Tag Archives: Winter 2017

Fuzzball and the Quakers by Lassiter Williams

Woman under branches
 

They are called Quakers because the spirit, which is in all beings, begins to move and demands a voice. They quake where they sit, on their plain wooden benches, until that which is in their hearts is spoken aloud to the Meeting. Very often what they have to share is a question or a confirmation of the notion of peace and they stand to speak in the hopes of a self and a world free of violence. My parents joined a Friends Meeting when I was three years old. My younger brother and sister are … Continue reading Fuzzball and the Quakers by Lassiter Williams

Blue by Linda Nemec Foster

leaves
 

Blue   It must have been her accent that seduced and baffled my ears. The Egyptian woman, still lost in the desert air of Cairo, read her poems filled with water from the Nile and blue heaven, blue heaven, blue heaven flying over the lotus flowers. I heard “heaven” but later discovered she said “heron.” A distant cousin to the sacred ibis, herons (even blue ones) are commonplace–are everywhere–even in the non-exotic marshes of northern Ohio where another blue creation–my mother– landed. Blue Helen, blue Helen, blue Helen. The kids in Cleveland would tease her. … Continue reading Blue by Linda Nemec Foster

Natives by Chuck Nwoke

Wildly crowded beach
 

  They arrived at the beach at dawn. The Family: Father, Mother, Son and Baby Girl. They enjoyed sole ownership of the beach, playing, swimming and napping as the tide rolled back. Morning settled in and they returned from their long swim to find they had neighbors, scattered far away but close enough to be acknowledged. The Family didn’t mind. There was plenty of room for everybody, they thought. However, as more people arrived, staking their plots of sand with umbrellas, tents, chairs and towels, the Family worried for a moment that they hadn’t brought … Continue reading Natives by Chuck Nwoke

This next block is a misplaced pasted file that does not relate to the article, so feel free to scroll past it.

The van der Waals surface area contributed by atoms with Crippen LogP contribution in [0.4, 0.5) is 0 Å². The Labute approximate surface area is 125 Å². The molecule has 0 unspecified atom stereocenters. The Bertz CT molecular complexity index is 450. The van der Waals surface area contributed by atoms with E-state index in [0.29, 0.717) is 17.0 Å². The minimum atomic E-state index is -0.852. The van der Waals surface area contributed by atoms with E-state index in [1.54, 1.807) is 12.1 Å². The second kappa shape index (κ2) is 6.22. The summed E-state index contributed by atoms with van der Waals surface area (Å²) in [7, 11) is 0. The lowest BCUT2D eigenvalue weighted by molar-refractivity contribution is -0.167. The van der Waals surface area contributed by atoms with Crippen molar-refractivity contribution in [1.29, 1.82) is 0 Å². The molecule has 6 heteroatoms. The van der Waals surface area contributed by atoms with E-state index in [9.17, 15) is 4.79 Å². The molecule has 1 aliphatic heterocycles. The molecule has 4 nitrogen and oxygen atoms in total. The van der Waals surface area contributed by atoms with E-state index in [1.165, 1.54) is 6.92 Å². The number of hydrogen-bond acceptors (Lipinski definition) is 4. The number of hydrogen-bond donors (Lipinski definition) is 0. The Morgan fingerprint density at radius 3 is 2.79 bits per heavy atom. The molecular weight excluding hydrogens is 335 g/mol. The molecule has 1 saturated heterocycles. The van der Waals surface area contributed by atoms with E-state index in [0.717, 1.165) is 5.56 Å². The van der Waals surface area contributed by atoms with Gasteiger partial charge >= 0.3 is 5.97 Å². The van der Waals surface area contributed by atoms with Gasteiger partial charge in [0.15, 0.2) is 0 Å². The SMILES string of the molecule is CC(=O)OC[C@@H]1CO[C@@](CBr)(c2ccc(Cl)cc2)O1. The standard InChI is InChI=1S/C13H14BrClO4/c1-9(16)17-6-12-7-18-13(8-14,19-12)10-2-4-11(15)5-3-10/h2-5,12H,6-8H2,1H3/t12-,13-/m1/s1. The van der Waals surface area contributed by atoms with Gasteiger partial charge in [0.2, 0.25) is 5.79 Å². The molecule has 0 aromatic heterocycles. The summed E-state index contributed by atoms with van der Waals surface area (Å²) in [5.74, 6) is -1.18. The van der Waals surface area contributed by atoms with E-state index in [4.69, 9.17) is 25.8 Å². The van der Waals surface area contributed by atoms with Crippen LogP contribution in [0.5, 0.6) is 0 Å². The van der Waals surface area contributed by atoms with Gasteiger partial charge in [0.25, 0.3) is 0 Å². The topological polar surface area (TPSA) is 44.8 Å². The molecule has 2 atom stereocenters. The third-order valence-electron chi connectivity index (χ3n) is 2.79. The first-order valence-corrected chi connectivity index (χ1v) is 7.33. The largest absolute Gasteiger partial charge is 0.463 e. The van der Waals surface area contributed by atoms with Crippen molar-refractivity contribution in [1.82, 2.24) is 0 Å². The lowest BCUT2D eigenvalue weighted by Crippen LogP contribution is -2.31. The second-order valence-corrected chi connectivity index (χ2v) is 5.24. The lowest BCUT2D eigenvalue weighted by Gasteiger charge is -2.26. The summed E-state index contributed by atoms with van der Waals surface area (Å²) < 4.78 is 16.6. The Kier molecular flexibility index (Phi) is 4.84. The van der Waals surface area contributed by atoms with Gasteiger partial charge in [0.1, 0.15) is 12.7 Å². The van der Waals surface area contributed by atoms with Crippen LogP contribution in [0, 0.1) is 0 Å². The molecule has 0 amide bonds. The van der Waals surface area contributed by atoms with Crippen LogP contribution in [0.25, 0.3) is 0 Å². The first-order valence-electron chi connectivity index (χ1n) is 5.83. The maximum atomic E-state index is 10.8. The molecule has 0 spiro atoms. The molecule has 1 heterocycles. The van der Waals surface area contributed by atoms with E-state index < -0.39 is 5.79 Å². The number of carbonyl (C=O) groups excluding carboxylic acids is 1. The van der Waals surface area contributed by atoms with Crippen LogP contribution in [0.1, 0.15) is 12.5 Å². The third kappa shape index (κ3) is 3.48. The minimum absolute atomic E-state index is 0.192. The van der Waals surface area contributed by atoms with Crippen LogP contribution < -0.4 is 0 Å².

23 Feet Deep by Martha Snell

low tide abstract image
 

23 Feet Deep   The footway we walk sketches brown lines on green fields that seem to hover over the Irish Sea. All around us sheep and cows hold their mouths to grass, unmindful of heaven. This perpetual path traces cliffs, cuts into rock, curdles to mud, descends onto beaches of rock draped in laver fronds, home to codling and flounder. Kelp, clams, fishermen, children who splash and swim, all know the sea’s routine. Even Annie the cab driver knows the tidal ways: in out in out days nights, unending. It’s the far away sun … Continue reading 23 Feet Deep by Martha Snell

Accidents Will Happen by Nancy Christie

Dollhouse man in a dollhouse bedroom
 

  Catherine carefully dumped the coffee grounds onto the center of the front page and then folded over the four corners, making a neat bundle. Robert didn’t like to read the news and she was always careful to remove the paper before he came down. The headline would have really set him off: CYANIDE KILLER CLAIMS ANOTHER VICTIM! STOMACH REMEDY DEFINITE LINK! She carried the bundle of paper to the trash bin, wincing a bit when she raised the lid. Her shoulder was still sore, although the bruise had nearly faded. At least it wasn’t … Continue reading Accidents Will Happen by Nancy Christie